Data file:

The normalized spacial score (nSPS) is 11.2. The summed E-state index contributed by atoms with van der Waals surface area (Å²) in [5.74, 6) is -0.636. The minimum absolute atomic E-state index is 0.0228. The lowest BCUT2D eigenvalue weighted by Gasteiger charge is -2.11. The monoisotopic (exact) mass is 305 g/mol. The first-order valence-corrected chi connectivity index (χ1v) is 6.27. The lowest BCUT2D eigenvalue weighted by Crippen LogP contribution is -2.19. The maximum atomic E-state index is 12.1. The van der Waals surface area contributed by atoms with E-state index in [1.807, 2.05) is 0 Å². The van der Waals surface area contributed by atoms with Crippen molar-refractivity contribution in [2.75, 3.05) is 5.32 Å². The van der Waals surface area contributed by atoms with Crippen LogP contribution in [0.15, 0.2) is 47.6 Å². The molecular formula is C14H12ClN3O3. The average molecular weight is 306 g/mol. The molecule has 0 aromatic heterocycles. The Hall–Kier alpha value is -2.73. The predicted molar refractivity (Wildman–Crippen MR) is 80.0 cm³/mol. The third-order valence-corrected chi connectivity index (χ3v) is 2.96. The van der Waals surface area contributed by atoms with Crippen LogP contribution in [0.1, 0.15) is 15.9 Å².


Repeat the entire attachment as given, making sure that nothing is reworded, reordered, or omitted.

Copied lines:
The normalized spacial score (nSPS) is 11.2. The summed E-state index contributed by atoms with van der Waals surface area (Å²) in [5.74, 6) is -0.636. The minimum absolute atomic E-state index is 0.0228. The lowest BCUT2D eigenvalue weighted by Gasteiger charge is -2.11. The monoisotopic (exact) mass is 305 g/mol. The first-order valence-corrected chi connectivity index (χ1v) is 6.27. The lowest BCUT2D eigenvalue weighted by Crippen LogP contribution is -2.19. The maximum atomic E-state index is 12.1. The van der Waals surface area contributed by atoms with E-state index in [1.807, 2.05) is 0 Å². The van der Waals surface area contributed by atoms with Crippen molar-refractivity contribution in [2.75, 3.05) is 5.32 Å². The van der Waals surface area contributed by atoms with Crippen LogP contribution in [0.15, 0.2) is 47.6 Å². The molecular formula is C14H12ClN3O3. The average molecular weight is 306 g/mol. The molecule has 0 aromatic heterocycles. The Hall–Kier alpha value is -2.73. The predicted molar refractivity (Wildman–Crippen MR) is 80.0 cm³/mol. The third-order valence-corrected chi connectivity index (χ3v) is 2.96. The van der Waals surface area contributed by atoms with Crippen LogP contribution in [0.1, 0.15) is 15.9 Å².